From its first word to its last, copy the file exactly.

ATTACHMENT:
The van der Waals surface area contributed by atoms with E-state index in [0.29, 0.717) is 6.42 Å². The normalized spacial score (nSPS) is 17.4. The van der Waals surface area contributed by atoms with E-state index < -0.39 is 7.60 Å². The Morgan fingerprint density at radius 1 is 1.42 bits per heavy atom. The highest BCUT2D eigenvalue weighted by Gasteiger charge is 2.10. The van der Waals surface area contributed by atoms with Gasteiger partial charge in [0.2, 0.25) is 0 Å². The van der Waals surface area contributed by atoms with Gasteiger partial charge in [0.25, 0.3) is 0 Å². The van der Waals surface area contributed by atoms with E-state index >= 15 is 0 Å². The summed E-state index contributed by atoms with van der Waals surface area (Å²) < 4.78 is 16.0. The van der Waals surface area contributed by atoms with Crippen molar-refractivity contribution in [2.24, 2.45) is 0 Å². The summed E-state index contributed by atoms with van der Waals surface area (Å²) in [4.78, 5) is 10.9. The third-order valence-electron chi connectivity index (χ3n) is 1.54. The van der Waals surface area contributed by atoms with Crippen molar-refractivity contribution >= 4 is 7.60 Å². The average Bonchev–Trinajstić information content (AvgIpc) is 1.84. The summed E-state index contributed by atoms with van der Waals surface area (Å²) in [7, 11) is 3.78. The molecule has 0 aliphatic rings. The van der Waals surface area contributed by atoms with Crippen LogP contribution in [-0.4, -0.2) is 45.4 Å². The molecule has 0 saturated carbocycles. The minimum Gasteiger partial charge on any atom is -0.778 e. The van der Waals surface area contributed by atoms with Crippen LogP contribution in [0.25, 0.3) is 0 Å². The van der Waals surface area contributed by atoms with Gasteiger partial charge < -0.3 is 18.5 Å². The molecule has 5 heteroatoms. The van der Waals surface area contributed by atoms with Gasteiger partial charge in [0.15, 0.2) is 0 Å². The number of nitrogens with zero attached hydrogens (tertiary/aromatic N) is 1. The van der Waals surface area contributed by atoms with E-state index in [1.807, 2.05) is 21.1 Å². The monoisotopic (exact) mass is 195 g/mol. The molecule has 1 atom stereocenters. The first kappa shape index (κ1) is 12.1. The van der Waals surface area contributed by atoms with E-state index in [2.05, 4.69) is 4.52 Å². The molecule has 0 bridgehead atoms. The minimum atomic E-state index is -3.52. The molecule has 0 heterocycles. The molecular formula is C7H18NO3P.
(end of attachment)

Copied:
The van der Waals surface area contributed by atoms with E-state index in [0.29, 0.717) is 6.42 Å². The normalized spacial score (nSPS) is 17.4. The van der Waals surface area contributed by atoms with E-state index < -0.39 is 7.60 Å². The Morgan fingerprint density at radius 1 is 1.42 bits per heavy atom. The highest BCUT2D eigenvalue weighted by Gasteiger charge is 2.10. The van der Waals surface area contributed by atoms with Gasteiger partial charge in [0.2, 0.25) is 0 Å². The van der Waals surface area contributed by atoms with Gasteiger partial charge in [0.25, 0.3) is 0 Å². The van der Waals surface area contributed by atoms with E-state index >= 15 is 0 Å². The summed E-state index contributed by atoms with van der Waals surface area (Å²) < 4.78 is 16.0. The van der Waals surface area contributed by atoms with Crippen molar-refractivity contribution in [2.24, 2.45) is 0 Å². The summed E-state index contributed by atoms with van der Waals surface area (Å²) in [4.78, 5) is 10.9. The third-order valence-electron chi connectivity index (χ3n) is 1.54. The van der Waals surface area contributed by atoms with Crippen molar-refractivity contribution >= 4 is 7.60 Å². The average Bonchev–Trinajstić information content (AvgIpc) is 1.84. The summed E-state index contributed by atoms with van der Waals surface area (Å²) in [7, 11) is 3.78. The molecule has 0 aliphatic rings. The van der Waals surface area contributed by atoms with Crippen LogP contribution in [-0.4, -0.2) is 45.4 Å². The molecule has 0 saturated carbocycles. The minimum Gasteiger partial charge on any atom is -0.778 e. The van der Waals surface area contributed by atoms with Crippen LogP contribution in [0.25, 0.3) is 0 Å². The van der Waals surface area contributed by atoms with Gasteiger partial charge < -0.3 is 18.5 Å². The molecule has 5 heteroatoms. The van der Waals surface area contributed by atoms with Gasteiger partial charge in [0.15, 0.2) is 0 Å². The number of nitrogens with zero attached hydrogens (tertiary/aromatic N) is 1. The van der Waals surface area contributed by atoms with E-state index in [1.807, 2.05) is 21.1 Å². The monoisotopic (exact) mass is 195 g/mol. The molecule has 1 atom stereocenters. The first kappa shape index (κ1) is 12.1. The van der Waals surface area contributed by atoms with E-state index in [2.05, 4.69) is 4.52 Å². The molecule has 0 bridgehead atoms. The minimum atomic E-state index is -3.52. The molecule has 0 heterocycles. The molecular formula is C7H18NO3P.